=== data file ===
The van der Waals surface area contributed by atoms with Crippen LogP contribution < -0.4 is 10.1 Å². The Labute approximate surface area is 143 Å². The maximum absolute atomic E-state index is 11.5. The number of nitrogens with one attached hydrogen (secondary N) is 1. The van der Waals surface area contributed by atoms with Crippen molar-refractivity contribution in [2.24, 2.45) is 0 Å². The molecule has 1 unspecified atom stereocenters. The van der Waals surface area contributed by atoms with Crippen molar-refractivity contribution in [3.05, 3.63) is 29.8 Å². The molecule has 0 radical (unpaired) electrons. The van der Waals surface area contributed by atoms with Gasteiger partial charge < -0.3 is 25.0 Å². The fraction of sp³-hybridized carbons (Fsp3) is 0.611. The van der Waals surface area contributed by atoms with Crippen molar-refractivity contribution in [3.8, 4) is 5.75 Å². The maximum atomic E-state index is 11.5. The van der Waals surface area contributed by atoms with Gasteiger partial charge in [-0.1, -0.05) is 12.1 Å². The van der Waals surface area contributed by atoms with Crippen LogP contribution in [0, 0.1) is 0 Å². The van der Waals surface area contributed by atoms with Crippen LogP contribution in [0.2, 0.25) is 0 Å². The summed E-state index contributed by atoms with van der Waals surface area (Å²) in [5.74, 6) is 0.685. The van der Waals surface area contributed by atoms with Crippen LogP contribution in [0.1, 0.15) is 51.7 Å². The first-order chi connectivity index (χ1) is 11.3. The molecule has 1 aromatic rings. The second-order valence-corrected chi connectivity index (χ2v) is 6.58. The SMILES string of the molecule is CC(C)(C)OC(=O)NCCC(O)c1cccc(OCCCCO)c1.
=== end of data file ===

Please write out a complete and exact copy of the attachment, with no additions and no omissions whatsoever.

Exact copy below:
The van der Waals surface area contributed by atoms with Crippen LogP contribution < -0.4 is 10.1 Å². The Labute approximate surface area is 143 Å². The maximum absolute atomic E-state index is 11.5. The number of nitrogens with one attached hydrogen (secondary N) is 1. The van der Waals surface area contributed by atoms with Crippen molar-refractivity contribution in [2.24, 2.45) is 0 Å². The molecule has 1 unspecified atom stereocenters. The van der Waals surface area contributed by atoms with Crippen molar-refractivity contribution in [3.05, 3.63) is 29.8 Å². The molecule has 0 radical (unpaired) electrons. The van der Waals surface area contributed by atoms with Gasteiger partial charge < -0.3 is 25.0 Å². The fraction of sp³-hybridized carbons (Fsp3) is 0.611. The van der Waals surface area contributed by atoms with Crippen molar-refractivity contribution in [3.8, 4) is 5.75 Å². The maximum atomic E-state index is 11.5. The van der Waals surface area contributed by atoms with Gasteiger partial charge in [-0.1, -0.05) is 12.1 Å². The van der Waals surface area contributed by atoms with Crippen LogP contribution in [0, 0.1) is 0 Å². The van der Waals surface area contributed by atoms with Crippen LogP contribution in [0.2, 0.25) is 0 Å². The summed E-state index contributed by atoms with van der Waals surface area (Å²) in [5.74, 6) is 0.685. The van der Waals surface area contributed by atoms with Crippen LogP contribution in [0.1, 0.15) is 51.7 Å². The first-order chi connectivity index (χ1) is 11.3. The molecule has 1 aromatic rings. The second-order valence-corrected chi connectivity index (χ2v) is 6.58. The SMILES string of the molecule is CC(C)(C)OC(=O)NCCC(O)c1cccc(OCCCCO)c1.